French Open, Day Five
Six qualifiers have progressed to the third round of Roland Garros: Antonio Veic, Leonardo Mayer, Lukas Rosol, Steve Darcis, Alejandro Falla and Lukasz Kubot. Iâ€™d like to say this is the first time, but honestly I havenâ€™t checked. Six feels like a lot, though. Admittedly, if it’s going to happen anywhere, itâ€™ll be on clay; if so inclined, a Challenger-level player might confine himself to dirt for much of the year, thereby honing some pretty specialised skills. So armed, he will occasionally inflict a bad day on peers whose higher ranking was primarily achieved on hardcourts or grass. Still, regardless of precedent or reason, six is a decent number, and rendered more striking by the fact that aside from those six, only four other non-seeds have progressed to the last 32.
(Q) Rosol d. (8) Melzer, 6/7 6/4 4/6 7/6 6/4
The upshot is that 22 of the initial 32 seeds remain, which as attrition goes is not excessive. Other Slams fare far worse. However, it is the calibre of the fallen seeds that has pushed brows up, and the ramifications thereof. The top ten is being reshuffled, almost hourly. Last yearâ€™s semifinalists – Berdych and Melzer – are now both out, and both to qualifiers. The gravity of the 52-week ranking system is generally irresistible. A big result or two buys a yearâ€™s buoyancy, but once that has expired, youâ€™d better be able to back it up, or you will return to earth in a hurry, with a thud. Melzer is in free fall. Berdych still has a Wimbledon final to defend before he too produces a sizeable crater.
(5) Soderling d. (Q) Ramos, 6/3 6/4 6/4
This is partly why Robin Soderling ranks among the more intriguing cases in menâ€™s tennis. Based on his efforts at the 2009 French Open – did you know he beat Nadal? – his ascent was swift, and by capitalising on some good fortune at the World Tour Finals that year he rose even higher. However, two years on, and the cheerful Swede continues to blow raspberries at precedent and gravity. His two preferred things are clearly â€˜indoorsâ€™ and â€˜Parisâ€™, and he combined them to great advantage in winning the Paris Indoors last year. His portfolio of points is now sufficiently diverse that a failure to defend his final here at Roland Garros this year would be a serious blow, but not a mortal one. Those are thoughts for later, however, since Soderling is still in the draw, although he has so far only faced a lucky loser and a qualifier, with another qualifier next up. He will doubtless reach the fourth round without facing anyone in the top hundred. Itâ€™s better to be lucky than good, I suppose, although itâ€™s ideal to be both. Speaking of Nadal . . .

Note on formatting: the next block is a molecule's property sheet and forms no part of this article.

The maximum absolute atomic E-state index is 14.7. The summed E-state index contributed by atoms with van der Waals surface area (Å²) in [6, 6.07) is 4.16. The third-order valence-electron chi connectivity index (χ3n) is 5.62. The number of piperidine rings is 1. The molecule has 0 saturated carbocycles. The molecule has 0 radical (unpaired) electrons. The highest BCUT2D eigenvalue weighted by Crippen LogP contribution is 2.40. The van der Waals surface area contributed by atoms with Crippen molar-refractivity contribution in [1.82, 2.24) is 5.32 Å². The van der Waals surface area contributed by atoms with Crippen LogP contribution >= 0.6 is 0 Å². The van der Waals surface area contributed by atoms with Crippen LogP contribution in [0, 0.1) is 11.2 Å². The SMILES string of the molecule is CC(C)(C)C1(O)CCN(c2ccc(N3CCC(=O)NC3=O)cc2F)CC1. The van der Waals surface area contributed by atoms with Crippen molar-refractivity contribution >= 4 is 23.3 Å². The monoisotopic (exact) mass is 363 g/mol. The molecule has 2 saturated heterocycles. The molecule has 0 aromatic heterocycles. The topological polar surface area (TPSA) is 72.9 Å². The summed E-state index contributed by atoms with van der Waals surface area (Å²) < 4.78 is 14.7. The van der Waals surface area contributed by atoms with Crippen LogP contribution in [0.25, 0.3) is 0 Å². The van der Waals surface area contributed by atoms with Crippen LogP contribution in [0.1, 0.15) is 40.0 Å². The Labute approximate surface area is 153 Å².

(1) Nadal d. Andujar, 7/5 6/3 7/6
So far the defending champion has looked unusually vulnerable, although the more fervent zealots have suggested that this is when he is at his most dangerous. This is not only counter-intuitive, but wrong. He is always dangerous, but he is at his most dangerous when he looks dangerous. Of course, Nadal dropped a couple of sets to Isner, but he rightly rued the squandered energy more than the score. Today he was back to squandering: he won in straight sets over his compatriot Andujar, but again looked terribly unconvincing and spent far too long doing it, having to rally from 1/5 in a third set that lasted 93 minutes, which is nine minutes longer than Federerâ€™s entire match took yesterday. The French Open is only two rounds old, and Nadal has already spent well over seven hours on court.
Fortunately, Nadal is close to Albert Costa, who fair bristles with useful advice. As defending champion in 2003, Costa played approximately 22 five setters on his way to the semifinals, and spent almost 7 weeks on court, although my recollections may be hazy. Nadal is drawn to meet Soderling in the quarterfinals, where he will be as exhausted as Soderling is ill-prepared.